Statistical analysis was performed using Microsoft Excel software. The statistical significance of the differences was determined using the Student’s t-test, and p-values of 0.05 or less were considered statistically significant.
In summary, our results present the expression of LUM at the mRNA and protein levels in drug-resistant ovarian cancer cell lines and their corresponding media. Our results suggest that the LUM protein can be implicated in drug resistance. Co-expression of LUM with COL3A1 also suggests that LUM plays an important role in COL3A1 assembly in the TOP-resistant cell line. The presence of extracellular LUM and COL3A1 suggest that CAM-DR can also play a role in drug resistance in cells that grow as a monolayer. Detection of LUM in ovarian cancer tissue confirms its role in cancer pathogenesis. The significance of LUM expression in cancer cell drug resistance and cancer development requires further investigation and should be confirmed in other ovarian cancer cell lines, a large cohort of clinical specimens and in animal studies.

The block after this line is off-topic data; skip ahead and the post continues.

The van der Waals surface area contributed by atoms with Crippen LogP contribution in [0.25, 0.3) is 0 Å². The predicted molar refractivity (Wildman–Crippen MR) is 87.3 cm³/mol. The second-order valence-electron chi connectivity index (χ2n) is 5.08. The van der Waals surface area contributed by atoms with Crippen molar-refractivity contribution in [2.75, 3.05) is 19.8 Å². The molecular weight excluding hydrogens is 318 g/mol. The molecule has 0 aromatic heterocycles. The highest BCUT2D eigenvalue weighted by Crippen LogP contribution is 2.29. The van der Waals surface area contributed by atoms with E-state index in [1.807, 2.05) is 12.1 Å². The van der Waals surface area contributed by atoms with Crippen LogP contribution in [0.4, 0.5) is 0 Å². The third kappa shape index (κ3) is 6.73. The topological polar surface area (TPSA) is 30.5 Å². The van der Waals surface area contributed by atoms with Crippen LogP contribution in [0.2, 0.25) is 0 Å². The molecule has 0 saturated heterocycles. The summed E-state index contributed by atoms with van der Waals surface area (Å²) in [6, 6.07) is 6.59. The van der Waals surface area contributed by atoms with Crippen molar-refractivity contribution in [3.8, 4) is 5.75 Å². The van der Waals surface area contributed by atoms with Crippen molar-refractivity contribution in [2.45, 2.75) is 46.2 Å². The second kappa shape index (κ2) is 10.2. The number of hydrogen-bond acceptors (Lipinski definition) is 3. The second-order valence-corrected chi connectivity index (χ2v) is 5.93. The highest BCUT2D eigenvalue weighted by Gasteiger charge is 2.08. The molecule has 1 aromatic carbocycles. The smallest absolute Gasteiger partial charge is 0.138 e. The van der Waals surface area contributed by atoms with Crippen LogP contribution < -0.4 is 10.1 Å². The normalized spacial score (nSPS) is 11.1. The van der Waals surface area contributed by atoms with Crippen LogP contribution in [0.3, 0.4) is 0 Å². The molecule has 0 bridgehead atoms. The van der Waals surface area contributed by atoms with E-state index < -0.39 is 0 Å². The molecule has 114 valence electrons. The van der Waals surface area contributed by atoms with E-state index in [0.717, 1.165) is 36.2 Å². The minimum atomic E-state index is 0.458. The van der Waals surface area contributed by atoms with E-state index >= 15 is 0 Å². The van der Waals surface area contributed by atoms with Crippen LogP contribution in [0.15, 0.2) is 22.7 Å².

AK, RJ provided to conception, design of the study and interpretation of data; KS, KW, MŚ, MP, performed experiments, data acquisition and data analysis; AK, KS, MB, RJ drafted the manuscript; MN, MZ, RJ performed a critical revision of the manuscript; MB and AK provided samples of cancer patients and clinical data.
ACKNOWLEDGMENTS AND FUNDING
This study was supported by grant No. 2014/13/B/NZ5/00334 from the National Science Centre.
CONFLICTS OF INTEREST
We have no conflicts of interest, including no conflicts concerning employment, consultancies, stock ownership, honoraria, paid expert testimonies, patent applications/registrations, grants or other funding.